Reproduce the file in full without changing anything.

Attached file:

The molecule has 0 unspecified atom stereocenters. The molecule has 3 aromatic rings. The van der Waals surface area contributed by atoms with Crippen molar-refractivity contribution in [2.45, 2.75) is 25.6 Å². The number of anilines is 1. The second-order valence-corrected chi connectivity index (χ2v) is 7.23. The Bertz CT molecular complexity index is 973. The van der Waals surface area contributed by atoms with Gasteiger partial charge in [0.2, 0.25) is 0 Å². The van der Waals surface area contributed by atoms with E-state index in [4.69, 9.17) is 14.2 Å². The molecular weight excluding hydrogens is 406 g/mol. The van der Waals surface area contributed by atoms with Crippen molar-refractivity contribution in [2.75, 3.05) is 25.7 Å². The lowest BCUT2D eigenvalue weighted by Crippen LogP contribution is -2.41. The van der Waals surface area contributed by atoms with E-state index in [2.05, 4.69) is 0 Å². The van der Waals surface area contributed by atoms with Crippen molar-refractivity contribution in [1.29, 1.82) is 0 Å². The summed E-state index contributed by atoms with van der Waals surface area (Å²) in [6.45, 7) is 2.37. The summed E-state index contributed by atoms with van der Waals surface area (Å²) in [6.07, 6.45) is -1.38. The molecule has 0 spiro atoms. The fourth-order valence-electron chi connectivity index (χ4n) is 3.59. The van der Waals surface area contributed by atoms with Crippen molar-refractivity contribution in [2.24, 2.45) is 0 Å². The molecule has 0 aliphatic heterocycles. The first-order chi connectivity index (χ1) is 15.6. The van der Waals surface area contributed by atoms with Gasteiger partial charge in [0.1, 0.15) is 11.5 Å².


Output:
The molecule has 0 unspecified atom stereocenters. The molecule has 3 aromatic rings. The van der Waals surface area contributed by atoms with Crippen molar-refractivity contribution in [2.45, 2.75) is 25.6 Å². The number of anilines is 1. The second-order valence-corrected chi connectivity index (χ2v) is 7.23. The Bertz CT molecular complexity index is 973. The van der Waals surface area contributed by atoms with Gasteiger partial charge in [0.2, 0.25) is 0 Å². The van der Waals surface area contributed by atoms with E-state index in [4.69, 9.17) is 14.2 Å². The molecular weight excluding hydrogens is 406 g/mol. The van der Waals surface area contributed by atoms with Crippen molar-refractivity contribution in [2.75, 3.05) is 25.7 Å². The lowest BCUT2D eigenvalue weighted by Crippen LogP contribution is -2.41. The van der Waals surface area contributed by atoms with E-state index in [2.05, 4.69) is 0 Å². The van der Waals surface area contributed by atoms with Crippen molar-refractivity contribution in [1.29, 1.82) is 0 Å². The summed E-state index contributed by atoms with van der Waals surface area (Å²) in [6.45, 7) is 2.37. The summed E-state index contributed by atoms with van der Waals surface area (Å²) in [6.07, 6.45) is -1.38. The molecule has 0 spiro atoms. The fourth-order valence-electron chi connectivity index (χ4n) is 3.59. The van der Waals surface area contributed by atoms with Crippen molar-refractivity contribution in [2.24, 2.45) is 0 Å². The molecule has 0 aliphatic heterocycles. The first-order chi connectivity index (χ1) is 15.6. The van der Waals surface area contributed by atoms with Gasteiger partial charge in [0.1, 0.15) is 11.5 Å².